Chicago Bears: Where do the young offensive linemen go after two signings?

Credit: Kamil Krzaczynski-USA TODAY Sports
Credit: Kamil Krzaczynski-USA TODAY Sports /

Before the start of training camp, Chicago Bears general manager Ryan Poles signed two veteran offensive linemen. Where do those signings leave the younger linemen?

Well, training camp has arrived for the Chicago Bears. They started their practices on a quest to determine the strongest roster possible to start the regular season.

We now get to see some of the position battles and how the players look up close and personal.

Despite the long break between the OTAs and the start of training camp, general manager Ryan Poles hasn’t stood pat. The Bears have a lot of holes to fill. Looking at what he did this offseason, Poles knew that he needed to bring more players in to help.

Two weeks ago, Poles went out and added more competition at the wide receivers unit. Besides Darnell Mooney (and possibly Byron Pringle) there were only questions. Poles decided to make a low-risk, high-reward trade. He acquired N’Keal Harry from the New England Patriots for a 2024 seventh-round pick. Harry only makes about $1.8 million this season. If he doesn’t make the team, he gets only about $674,000.

Perhaps a change of scenery could help Harry, who was a first-round pick.

Poles wasn’t finished yet, however. In the span of 24 hours, he totally reshaped the offensive line. He first signed guard Michael Schofield. The right guard position had a gaping hole with the exit of James Daniels.

Sam Mustipher, who struggled mightily at center last season, was the odds-on favorite to win the job. He was supposed to battle Julie’n Davenport for the spot.

Now, though, Schofield is the favorite to win that job…maybe. More on that later.

The bookend tackle jobs were of great concern, especially on the left side. That side is quarterback Justin Fields’ blindside so keeping him upright is the priority for this season. Second-year man Teven Jenkins and rookie Braxton Jones were supposed to battle for that job.

Jenkins was last year’s second-round pick. The previous regime had high hopes for him. However, Poles and new head coach Matt Eberflus haven’t exactly been impressed with Jenkins.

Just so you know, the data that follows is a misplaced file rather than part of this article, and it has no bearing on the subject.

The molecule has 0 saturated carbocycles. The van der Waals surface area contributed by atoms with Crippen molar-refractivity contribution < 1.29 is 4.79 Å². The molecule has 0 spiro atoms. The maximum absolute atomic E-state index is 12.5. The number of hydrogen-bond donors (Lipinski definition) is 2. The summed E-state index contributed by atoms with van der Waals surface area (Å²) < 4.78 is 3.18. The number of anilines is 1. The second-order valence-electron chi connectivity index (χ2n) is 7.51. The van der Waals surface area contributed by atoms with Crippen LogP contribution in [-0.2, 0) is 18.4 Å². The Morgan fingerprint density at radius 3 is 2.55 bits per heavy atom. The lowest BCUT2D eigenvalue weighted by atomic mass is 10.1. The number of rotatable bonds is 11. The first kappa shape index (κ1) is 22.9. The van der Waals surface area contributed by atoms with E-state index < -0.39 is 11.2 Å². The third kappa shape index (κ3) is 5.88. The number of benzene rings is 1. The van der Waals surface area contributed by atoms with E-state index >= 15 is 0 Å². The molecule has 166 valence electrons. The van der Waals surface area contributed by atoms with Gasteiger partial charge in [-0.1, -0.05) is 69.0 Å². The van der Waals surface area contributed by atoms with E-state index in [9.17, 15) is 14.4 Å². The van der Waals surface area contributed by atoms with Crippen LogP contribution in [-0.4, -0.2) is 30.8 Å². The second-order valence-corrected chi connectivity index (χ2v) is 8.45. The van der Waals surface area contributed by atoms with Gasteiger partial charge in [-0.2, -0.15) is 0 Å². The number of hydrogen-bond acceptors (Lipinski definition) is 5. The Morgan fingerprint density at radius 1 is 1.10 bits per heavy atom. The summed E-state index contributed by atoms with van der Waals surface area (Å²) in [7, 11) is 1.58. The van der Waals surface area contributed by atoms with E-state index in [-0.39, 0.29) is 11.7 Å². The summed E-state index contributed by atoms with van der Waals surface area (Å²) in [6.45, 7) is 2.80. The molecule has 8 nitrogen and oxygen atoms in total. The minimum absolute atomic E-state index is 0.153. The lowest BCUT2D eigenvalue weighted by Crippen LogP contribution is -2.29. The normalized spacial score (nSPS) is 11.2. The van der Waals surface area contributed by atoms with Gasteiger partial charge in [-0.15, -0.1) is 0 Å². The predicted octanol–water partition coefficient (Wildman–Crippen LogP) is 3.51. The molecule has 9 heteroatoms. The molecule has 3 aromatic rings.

In fact, they’ve moved him around to see where he could fit. He moved over to right tackle. That apparently did not work so he ended up practicing with the backups.

Poles did not feel comfortable having a rookie and a disappointing second-year player battling to be Fields’ primary protector. As a result, he went out and signed Riley Reiff.

Reiff has been a solid offensive lineman throughout his 10-year career. He has 147 career games under his belt. Yes, his best days might be behind him but he is still a good player and a definite upgrade for the Bears.

Last season, he ranked about middle of the road, but that was at right tackle, a position in which he’s only played in 26 games.

The Chicago Bears also have Larry Borom. He is also in his second season. He played some time on both tackle sides. He spent some time during offseason workouts at left tackle but he will primarily be on the right side.

So what happens to the young linemen with the new veterans taking over? Reiff is getting paid starter’s money (one year, up to $12.5 million) so he’ll be at left tackle. Fields can feel comfortable knowing he has a dependable veteran looking out for his blindside.

What now happens with Jones, Jenkins, and Borom? Jones, the Bears’ fifth-round pick this year, has really impressed the coaches during offseason work. He impressed them enough to be considered an option to start.

The likely scenario is that he ends up being Reiff’s backup at left tackle or a swing tackle. With Reiff on just a one-year deal, Jones is probably the heir-apparent at left tackle.

That leaves Jenkins and Borom. Again, the coaches and Poles haven’t really been impressed with Jenkins. He’ll get his opportunity, however. He’ll likely battle Borom for the starting right tackle.

Remember, though, that while Jenkins hasn’t been a favorite, the case is different for Borom. The team feels he could be a good right tackle. He should be the favorite for that job.

Saying that, Jenkins is in limbo. He’s swimming against the current at the moment. It would take a lot for him to win a starting job.

Jenkins’ best bet to start is at guard. There are rumors that the Chicago Bears could finally try him there. That is something that should have been considered a while ago.

Coming out of college, many scouts considered him more of a guard prospect than a tackle. They noted his short arms and slow footwork. Quick pass rushers would give him trouble.

Jenkins is a big and powerful player. He has some athleticism but isn’t elite. He is a mauler in the run game. In my opinion, he’d make a great guard. In fact, he could be as good, if not better, than Kyle Long was when he occupied the right guard position.

He could open gashing holes for the running backs and can be an impenetrable wall in traffic.

Players holding out/in for new contracts. dark. Next

Schofield is a seven-year veteran with zero guaranteed money. Jenkins is a second-round pick still on his rookie deal. He, not Schofield, should be discussed in the Chicago Bears’ future. Hopefully, he gets his opportunity to thrive at guard.